Up to 40% of the residents in your community will get the flu
How Do I Prevent the Flu?
this winter. This handout is designed to ensure that you aren’t
One of the best ways to prevent the flu is through vaccination
every year. The shot can be given to adults and children of any
What is the Flu?
age at any time during the flu season. If you’re pregnant, it’s safe
Influenza or “flu” is an infection of the respiratory tract caused
to receive the injection in your second or third trimester.
If you’re allergic to eggs, do not get a flu shot unless you have
It occurs in three forms, types A, B and C. Influenza A and B
undergone desensitization. The viral material used in flu vaccines
cause infection in humans; Influenza C causes infection in animals.
is grown in eggs, so the vaccine could trigger an allergic reaction.
The virus typically incubates for 24 to 48 hours, and can affect
Also, if you have a fever, do not get vaccinated until the fever
The flu season is annual because the proteins that coat the
Flu vaccination does not cause the flu, and side effects of vacci-
virus change constantly, and our immune systems do not recog-
nation are minor. If you have never received the vaccination or
nize and cannot protect us from the new strains. Thus, almost
had the flu, you might experience fever, malaise and muscle
every year a new strain causes infections, and a vaccine cannot
aches. These reactions develop 6 to 12 hours after the injection
be developed until new viral strains are isolated.
and last for 1 or 2 days. In rare cases, patients may exhibit imme-
How is Influenza Spread?
diate reactions, such as hives, welts, wheezing and difficulty
The influenza virus is spread through the air. Coughing by an
breathing, as a result of an allergic reaction to the vaccine.
infected person fills the air with microscopic droplets of influenza
During the flu season, try to avoid any unnecessary contact
virus that are inhaled by others. Once the particles land on the lin-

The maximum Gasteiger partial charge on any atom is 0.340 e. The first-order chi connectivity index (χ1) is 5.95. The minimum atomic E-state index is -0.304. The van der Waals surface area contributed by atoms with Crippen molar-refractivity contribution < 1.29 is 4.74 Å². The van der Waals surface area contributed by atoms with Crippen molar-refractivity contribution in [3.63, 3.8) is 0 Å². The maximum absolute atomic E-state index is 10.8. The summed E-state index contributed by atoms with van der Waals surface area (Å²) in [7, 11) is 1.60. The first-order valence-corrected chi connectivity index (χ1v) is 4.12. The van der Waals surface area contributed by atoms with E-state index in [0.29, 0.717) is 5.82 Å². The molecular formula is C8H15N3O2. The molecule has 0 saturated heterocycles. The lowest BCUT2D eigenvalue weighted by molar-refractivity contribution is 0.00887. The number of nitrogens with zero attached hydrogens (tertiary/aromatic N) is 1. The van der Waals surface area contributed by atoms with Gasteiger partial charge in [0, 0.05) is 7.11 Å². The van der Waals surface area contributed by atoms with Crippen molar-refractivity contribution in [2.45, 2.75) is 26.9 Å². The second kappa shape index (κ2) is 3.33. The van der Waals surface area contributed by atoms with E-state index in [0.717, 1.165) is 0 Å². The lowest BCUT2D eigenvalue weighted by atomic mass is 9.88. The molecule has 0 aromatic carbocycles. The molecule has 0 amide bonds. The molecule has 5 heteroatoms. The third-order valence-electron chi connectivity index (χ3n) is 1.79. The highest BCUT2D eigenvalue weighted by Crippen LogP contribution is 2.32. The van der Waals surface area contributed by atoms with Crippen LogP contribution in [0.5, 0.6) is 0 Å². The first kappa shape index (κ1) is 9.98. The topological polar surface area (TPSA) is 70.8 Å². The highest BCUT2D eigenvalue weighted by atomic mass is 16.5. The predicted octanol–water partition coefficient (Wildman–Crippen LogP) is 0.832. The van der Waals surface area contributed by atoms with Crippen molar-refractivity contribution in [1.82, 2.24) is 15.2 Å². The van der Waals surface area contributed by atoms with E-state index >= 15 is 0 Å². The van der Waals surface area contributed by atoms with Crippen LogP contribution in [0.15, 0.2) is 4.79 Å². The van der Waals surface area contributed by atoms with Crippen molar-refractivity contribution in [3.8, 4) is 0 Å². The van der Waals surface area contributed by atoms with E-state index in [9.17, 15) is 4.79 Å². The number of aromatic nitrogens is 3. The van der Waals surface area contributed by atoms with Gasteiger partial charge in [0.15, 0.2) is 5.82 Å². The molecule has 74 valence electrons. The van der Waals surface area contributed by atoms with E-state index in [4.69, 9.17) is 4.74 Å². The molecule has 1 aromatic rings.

with people who have upper respiratory infections. In addition,
ing of the nose, throat or airways, the virus starts reproducing
watch your stress level, eat healthy and get plenty of rest. You Have the Flu … Now What?
The flu has a rapid onset, with symptoms that are usually more
Rest, plenty of fluids and comfort measures are the best strate-
severe than the common cold. In certain populations, such as the
gies for coping with the flu. Your NP may recommend aceta-
elderly or those with weakened immune systems, the flu can be
minophen (Tylenol) to relieve aches and fever. For multiple symp-
quite severe. In most cases, the flu causes headache, fever, chills,
toms, such as congestion, cough and a runny nose, a combination
muscle aches, an overall lousy feeling (malaise), cough and sore
of a decongestant (Sudafed or Afrin) and an antihistamine
(Benadryl, Dimetapp or Tavist) may be helpful. Cough suppres-
Stress, excessive fatigue and poor nutrition are some the main
sants, expectorants and local anesthetics might also be prescribed.
risk factors of contracting the flu. If you’ve had a recent illness
For the first 4 days, your NP will recommend bed rest and
that causes lower resistance, have a chronic illness (lung or heart
increased fluid intake. Resume your normal activities only after all
disease or diabetes) or are pregnant, your risk for catching the flu
is a bit higher than average. Students, office workers and health
care providers who are in close proximity with others face an
—Information adapted from Guidelines for the Prevention and Treatment of
Influenza and the Common Cold by the American Lung Association, CDC fact
Your nurse practitioner has given you this patient education handout to further explain or remind you about principles related to your medical condition. This handout is a general guide only. If you have specific questions, be sure to discuss them with your nurse practitioner. 74 ADVANCE for Nurse Practitioners • January 2002
“GIU’ LE MANI DAI BAMBINI®” CAMPAGNA NAZIONALE PER LA DIFESA DEL DIRITTO ALLA SALUTE DEI BAMBINI COMUNICATO STAMPA 26/04/05 Interdetta dall’Agenzia Europea per i Medicinali (EMEA) la somministrazione di psicofarmaci antidepressivi a bambini ed adolescenti: favoriscono il suicidio nel minori L’Agenzia Europea per il Farmaco (EMEA) ha terminato gli s
NLA Symposium on Familial HypercholesterolemiaFamilial hypercholesterolemia: Current treatment optionsand patient selection for low-density lipoproteinapheresisCardiology Department, Massachusetts General Hospital, Yawkey Center, Suite 5800, 55 Fruit Street, Boston, MA 02114,USAAbstract: Options for treatment of severe heterozygous and homozygous familial hypercholesterolemiaprior to the stati